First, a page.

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MH 370 – a “deliberate act”

Special Report: MH 370 – a “deliberate act”

MH 370: a “deliberate act” but how and by whom?



The loss of Malaysian Airlines flight MH 370 has left the entire world, including the aviation community, perplexed. Industry professionals simply have no answer to the question every media outlet is posing: how could a Boeing 777 simply disappear without a trace and remain undetected for a week?

The result: speculation. Speculation which must be agonising for the families and friends of the passengers and crew on board the ill-fated flight as they cling on to that faintest of possibilities that their loved ones may indeed be alive. Speculation which calls into question the integrity of crewmembers who, rather than being the villains of the piece, may have actually been performing heroic acts as they desperately tried to retain control of the aircraft. Speculation which is fuelling many a bloggers addiction to conspiracy theories or the desire to make banal and abusive comments. But such is the bizarre nature of this incident, we have little alternative but to speculate. A week ago, many would have argued that the scenario we are witnessing would have been an impossibility…but it is happening and we don’t know how or why. As a result, even the seemingly far-fetched options must be considered. So, given the fact that the Malaysian Prime Minister has now confirmed that the loss of MH 370 was almost certainly a “deliberate act”, as opposed to a mechanical or structural malfunction, what could have happened?

The list of options has certainly been reduced. It is highly unlikely that pilot suicide was, as thought by many, the cause. Had that been one of the crew’s intents, one would have expected them to have simply crashed the aircraft in the same manner that previous suicidal pilots have done. The chances of an improvised explosive device detonating on board have also been all but eradicated by the announcement that the flight in question had continued to fly and that the transponder had been intentionally switched off. Given the fact that we now know that whoever was at the controls also intentionally changed direction, we can also rule out any missile attack against the aircraft, albeit that the possibility still exists of another State having identified MH 370 as a rogue aircraft entering its air space and then shooting it down when it failed to identify itself…

It would not be the first time that has happened. The Israeli Air Force shot down Libyan Arab Airlines flight 114 on 21 February 1973, after the aircraft had lost its way in bad weather and had experienced instruments failure; the crew had, allegedly, refused to comply with Israeli requests for the aircraft to land resulting in the Israelis opening fire fearing that the aircraft might be heading towards Tel Aviv. The Soviet Union also shot down Korean Airlines flight 007 on 1 September 1983 when it strayed off course as the result of pilot error. How quickly would a state admit responsibility for such an error today?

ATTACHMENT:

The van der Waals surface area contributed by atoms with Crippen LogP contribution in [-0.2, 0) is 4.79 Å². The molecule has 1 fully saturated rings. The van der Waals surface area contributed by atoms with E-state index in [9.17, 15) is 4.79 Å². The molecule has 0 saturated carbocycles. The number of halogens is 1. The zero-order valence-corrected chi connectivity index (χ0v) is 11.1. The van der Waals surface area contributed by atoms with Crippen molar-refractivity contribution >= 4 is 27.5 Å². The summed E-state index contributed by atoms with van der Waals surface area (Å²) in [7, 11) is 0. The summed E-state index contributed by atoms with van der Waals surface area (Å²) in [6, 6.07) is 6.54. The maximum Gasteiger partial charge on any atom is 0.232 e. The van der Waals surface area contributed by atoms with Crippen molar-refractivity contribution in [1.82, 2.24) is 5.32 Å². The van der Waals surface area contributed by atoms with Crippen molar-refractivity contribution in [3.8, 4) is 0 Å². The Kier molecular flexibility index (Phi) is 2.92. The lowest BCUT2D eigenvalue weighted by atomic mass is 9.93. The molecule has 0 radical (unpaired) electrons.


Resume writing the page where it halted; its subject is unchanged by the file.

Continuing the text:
The more likely scenarios however remain associated with the mindset of whoever turned off the transponder. A pilot can certainly hijack their own aircraft. Only last month, the co-pilot of an Ethiopian Airlines flight en route from Addis Ababa to Rome decided to hijack his flight to Geneva; he waited for the Captain to exit the flight deck to use the toilets and then locked himself in the cockpit and continued to fly the aircraft to Switzerland where he claimed asylum. But then why turn off the transponder?

The only time that hijackers have seized control of an aircraft, neutralised the flight deck crew and continued to fly the aircraft was on 11th September 2001…four times over. It was that event which brought about the decision to deploy the enhanced flight deck door – a lockable, bullet proof protective shield which could, allegedly, prevent a hijacker gaining access to the cockpit. However, as with X-ray technology for screening baggage, this is actually far more about deterrent than being an effective security solution. Cockpit doors open numerous times on long haul flights and aircrew are notoriously complacent about adhering to the guidelines for operating them. The advice is that the door should be open for no more than three seconds and then only after the cabin has been checked to ensure that all passengers are seated. In the real world this doesn’t happen.

Both Indian Airlines flight IC 814 (24 December 1999) and Turkish Airlines flight 1476 (3 October 2006) were hijacked when their cockpit doors were opened in order for their respective flight attendants to give the pilots coffee shortly after take-off.